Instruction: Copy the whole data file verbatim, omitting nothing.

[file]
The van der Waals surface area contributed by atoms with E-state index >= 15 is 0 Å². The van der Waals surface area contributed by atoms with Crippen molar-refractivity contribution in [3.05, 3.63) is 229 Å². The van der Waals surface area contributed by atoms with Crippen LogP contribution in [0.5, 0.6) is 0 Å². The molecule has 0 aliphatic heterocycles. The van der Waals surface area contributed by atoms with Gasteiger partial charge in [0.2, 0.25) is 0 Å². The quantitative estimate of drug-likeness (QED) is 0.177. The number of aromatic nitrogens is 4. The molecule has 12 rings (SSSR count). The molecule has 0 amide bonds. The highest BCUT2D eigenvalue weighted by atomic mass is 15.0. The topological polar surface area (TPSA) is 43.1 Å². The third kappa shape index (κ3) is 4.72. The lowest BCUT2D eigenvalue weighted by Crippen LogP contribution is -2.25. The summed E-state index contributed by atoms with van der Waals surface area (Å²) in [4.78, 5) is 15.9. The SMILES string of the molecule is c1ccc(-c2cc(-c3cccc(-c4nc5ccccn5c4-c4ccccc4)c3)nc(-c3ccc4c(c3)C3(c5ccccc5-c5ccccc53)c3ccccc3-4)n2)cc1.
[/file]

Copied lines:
The van der Waals surface area contributed by atoms with E-state index >= 15 is 0 Å². The van der Waals surface area contributed by atoms with Crippen molar-refractivity contribution in [3.05, 3.63) is 229 Å². The van der Waals surface area contributed by atoms with Crippen LogP contribution in [0.5, 0.6) is 0 Å². The molecule has 0 aliphatic heterocycles. The van der Waals surface area contributed by atoms with Gasteiger partial charge in [0.2, 0.25) is 0 Å². The quantitative estimate of drug-likeness (QED) is 0.177. The number of aromatic nitrogens is 4. The molecule has 12 rings (SSSR count). The molecule has 0 amide bonds. The highest BCUT2D eigenvalue weighted by atomic mass is 15.0. The topological polar surface area (TPSA) is 43.1 Å². The third kappa shape index (κ3) is 4.72. The lowest BCUT2D eigenvalue weighted by Crippen LogP contribution is -2.25. The summed E-state index contributed by atoms with van der Waals surface area (Å²) in [4.78, 5) is 15.9. The SMILES string of the molecule is c1ccc(-c2cc(-c3cccc(-c4nc5ccccn5c4-c4ccccc4)c3)nc(-c3ccc4c(c3)C3(c5ccccc5-c5ccccc53)c3ccccc3-4)n2)cc1.